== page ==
additional battery developers and materials suppliers are anticipated to join the alliance

Three cars based on the Nissan Dualis will operate as normal taxis on the city’s streets during the 90-day experiment, a joint project with Better Place, a US firm specialising in providing electric vehicle infrastructure.

Watch out Energizer Bunny. Robot Evolta kept climbing and climbing _ up a rope dangling from a Grand Canyon cliff for nearly seven hours on a pair of AA batteries that Japan’s Panasonic is billing as the world’s longest lasting.

To prove how durable its new alkaline batteries are, Panasonic had the 5-ounce, 6.7-inch blue imp clasp a rope with its arms and feet and climb as far and long as it could. That turned out to be some 1,740 feet over the course of six hours and 46 minutes, Panasonic, also known as Matsushita Electric Industrial Co., said Tuesday.

The company says the new battery cell _ called Evolta, combining “evolution” and “voltage” _ can keep gadgets running 20 percent longer than offerings from rivals Duracell and Energizer. Fourteen US technology companies, laying down the gauntlet in a field dominated by Asia, announced Thursday that they have formed an alliance to manufacture lithium ion batteries for electric cars.

US industrial conglomerate 3M is among the companies which have joined forces in the venture with the Argonne National Laboratory, a Chicago-based developer of new battery technologies, the alliance said in a statement.

Developing the capability to mass manufacture advanced battery cells is expected to require investment of one to two billion US dollars over five years, it said, most of which is expected to come from the federal government.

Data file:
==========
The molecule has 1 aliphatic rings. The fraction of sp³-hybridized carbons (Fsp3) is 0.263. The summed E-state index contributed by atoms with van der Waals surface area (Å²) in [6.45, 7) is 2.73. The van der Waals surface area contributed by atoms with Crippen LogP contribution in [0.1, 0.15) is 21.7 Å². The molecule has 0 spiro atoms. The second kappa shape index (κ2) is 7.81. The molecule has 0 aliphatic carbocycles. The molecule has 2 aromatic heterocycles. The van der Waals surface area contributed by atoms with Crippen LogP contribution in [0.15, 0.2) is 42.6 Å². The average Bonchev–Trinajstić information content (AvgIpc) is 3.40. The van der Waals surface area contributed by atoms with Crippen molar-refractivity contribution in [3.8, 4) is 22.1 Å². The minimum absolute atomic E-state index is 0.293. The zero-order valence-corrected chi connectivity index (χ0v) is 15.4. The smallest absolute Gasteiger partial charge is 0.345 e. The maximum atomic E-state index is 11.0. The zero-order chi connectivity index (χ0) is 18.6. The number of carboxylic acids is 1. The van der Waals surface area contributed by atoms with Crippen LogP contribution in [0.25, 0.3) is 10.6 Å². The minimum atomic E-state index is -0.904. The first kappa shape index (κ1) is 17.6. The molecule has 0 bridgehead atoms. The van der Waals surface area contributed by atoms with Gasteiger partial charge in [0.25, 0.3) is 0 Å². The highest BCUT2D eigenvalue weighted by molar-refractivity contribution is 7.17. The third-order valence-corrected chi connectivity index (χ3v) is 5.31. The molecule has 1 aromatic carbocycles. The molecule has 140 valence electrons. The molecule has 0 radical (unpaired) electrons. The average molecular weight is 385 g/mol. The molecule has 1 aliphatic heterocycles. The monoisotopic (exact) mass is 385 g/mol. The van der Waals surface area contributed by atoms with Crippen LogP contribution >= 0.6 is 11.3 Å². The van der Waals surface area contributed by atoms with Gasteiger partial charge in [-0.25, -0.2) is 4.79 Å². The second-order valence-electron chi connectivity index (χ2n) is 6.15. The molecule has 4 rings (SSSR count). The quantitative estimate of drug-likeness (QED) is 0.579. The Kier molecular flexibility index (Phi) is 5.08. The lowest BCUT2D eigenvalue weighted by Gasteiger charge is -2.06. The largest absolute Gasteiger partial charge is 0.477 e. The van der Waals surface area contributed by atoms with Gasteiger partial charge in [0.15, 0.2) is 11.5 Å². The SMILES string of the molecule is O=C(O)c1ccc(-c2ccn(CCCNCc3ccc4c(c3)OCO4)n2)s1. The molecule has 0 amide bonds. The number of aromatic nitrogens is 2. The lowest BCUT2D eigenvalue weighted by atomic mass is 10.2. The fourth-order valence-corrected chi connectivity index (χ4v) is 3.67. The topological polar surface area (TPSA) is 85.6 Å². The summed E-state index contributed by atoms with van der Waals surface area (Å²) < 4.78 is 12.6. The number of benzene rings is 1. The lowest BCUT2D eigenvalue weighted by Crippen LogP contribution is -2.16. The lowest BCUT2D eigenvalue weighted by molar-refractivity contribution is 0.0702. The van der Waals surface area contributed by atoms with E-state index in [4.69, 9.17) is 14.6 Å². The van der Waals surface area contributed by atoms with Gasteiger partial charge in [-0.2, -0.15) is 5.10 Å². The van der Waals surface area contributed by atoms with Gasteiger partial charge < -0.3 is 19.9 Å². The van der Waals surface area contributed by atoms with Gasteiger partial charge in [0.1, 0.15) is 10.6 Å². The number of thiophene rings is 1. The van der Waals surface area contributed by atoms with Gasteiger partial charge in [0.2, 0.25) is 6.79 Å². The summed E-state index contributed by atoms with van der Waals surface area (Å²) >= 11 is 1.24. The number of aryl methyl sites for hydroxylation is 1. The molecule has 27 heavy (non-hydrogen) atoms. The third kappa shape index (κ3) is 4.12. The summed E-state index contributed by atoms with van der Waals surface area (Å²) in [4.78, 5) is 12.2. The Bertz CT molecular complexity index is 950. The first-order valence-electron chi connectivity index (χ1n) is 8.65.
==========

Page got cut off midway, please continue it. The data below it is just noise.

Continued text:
Computer makers are recalling 100,000 laptop battery packs made by Sony after 40 reports of overheating, according to a U.S. Consumer Product Safety Commission notice. A Sony Australia spokeswoman would not comment on how many of the affected batteries had been sold with laptops in Australia.

The voluntary recall applies to certain Sony 2.15Ah lithium-ion cell batteries made in Japan and sold around the world in laptops made by Hewlett-Packard, Dell and Toshiba. Apple is offering to replace faulty batteries in iPod nanos in Japan following a government warning that the popular music players may pose a fire hazard, a company spokesman said Thursday.

Some incidents involved smoke or flames, according to Sony. Twenty-one of the reports claimed minor property damage, and small burns were reported in four cases. Advertisement: Story continues below “Tokyo can become the capital of electric vehicles,” said Kiyotaka Fujii, president of the Japanese unit of Better Place.

Sony blamed two factors for the defects: adjustments on its manufacturing line from October 2004 to June 2005, which may have affected the quality of cells in certain production lots; and a possible flaw in the metal foil for electrodes.

The new research project, called Steeper, also aims to decrease the energy needs of other electronic devices like TV sets or supercomputers by 10 times when active, and to virtually eliminate power consumption when they are in standby mode.